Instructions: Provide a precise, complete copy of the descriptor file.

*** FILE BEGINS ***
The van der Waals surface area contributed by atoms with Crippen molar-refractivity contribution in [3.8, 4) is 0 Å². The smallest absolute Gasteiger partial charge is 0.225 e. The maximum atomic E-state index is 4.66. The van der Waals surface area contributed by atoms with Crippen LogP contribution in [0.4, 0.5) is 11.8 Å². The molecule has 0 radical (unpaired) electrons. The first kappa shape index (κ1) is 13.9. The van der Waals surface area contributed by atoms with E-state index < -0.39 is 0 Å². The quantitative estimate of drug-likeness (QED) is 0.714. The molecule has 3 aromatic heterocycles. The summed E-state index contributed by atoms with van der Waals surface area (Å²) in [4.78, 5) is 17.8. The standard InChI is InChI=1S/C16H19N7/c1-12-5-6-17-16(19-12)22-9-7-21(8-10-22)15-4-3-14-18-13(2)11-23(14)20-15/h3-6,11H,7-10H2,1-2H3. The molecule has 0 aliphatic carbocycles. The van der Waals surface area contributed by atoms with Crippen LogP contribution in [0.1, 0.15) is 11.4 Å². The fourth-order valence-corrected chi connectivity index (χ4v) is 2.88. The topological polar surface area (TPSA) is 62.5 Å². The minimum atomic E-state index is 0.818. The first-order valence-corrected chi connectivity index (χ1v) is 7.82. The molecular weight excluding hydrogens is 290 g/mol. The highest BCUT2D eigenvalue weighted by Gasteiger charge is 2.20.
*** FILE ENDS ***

The van der Waals surface area contributed by atoms with Crippen molar-refractivity contribution in [3.8, 4) is 0 Å². The smallest absolute Gasteiger partial charge is 0.225 e. The maximum atomic E-state index is 4.66. The van der Waals surface area contributed by atoms with Crippen LogP contribution in [0.4, 0.5) is 11.8 Å². The molecule has 0 radical (unpaired) electrons. The first kappa shape index (κ1) is 13.9. The van der Waals surface area contributed by atoms with E-state index < -0.39 is 0 Å². The quantitative estimate of drug-likeness (QED) is 0.714. The molecule has 3 aromatic heterocycles. The summed E-state index contributed by atoms with van der Waals surface area (Å²) in [4.78, 5) is 17.8. The standard InChI is InChI=1S/C16H19N7/c1-12-5-6-17-16(19-12)22-9-7-21(8-10-22)15-4-3-14-18-13(2)11-23(14)20-15/h3-6,11H,7-10H2,1-2H3. The molecule has 0 aliphatic carbocycles. The van der Waals surface area contributed by atoms with Crippen LogP contribution in [0.1, 0.15) is 11.4 Å². The fourth-order valence-corrected chi connectivity index (χ4v) is 2.88. The topological polar surface area (TPSA) is 62.5 Å². The minimum atomic E-state index is 0.818. The first-order valence-corrected chi connectivity index (χ1v) is 7.82. The molecular weight excluding hydrogens is 290 g/mol. The highest BCUT2D eigenvalue weighted by Gasteiger charge is 2.20.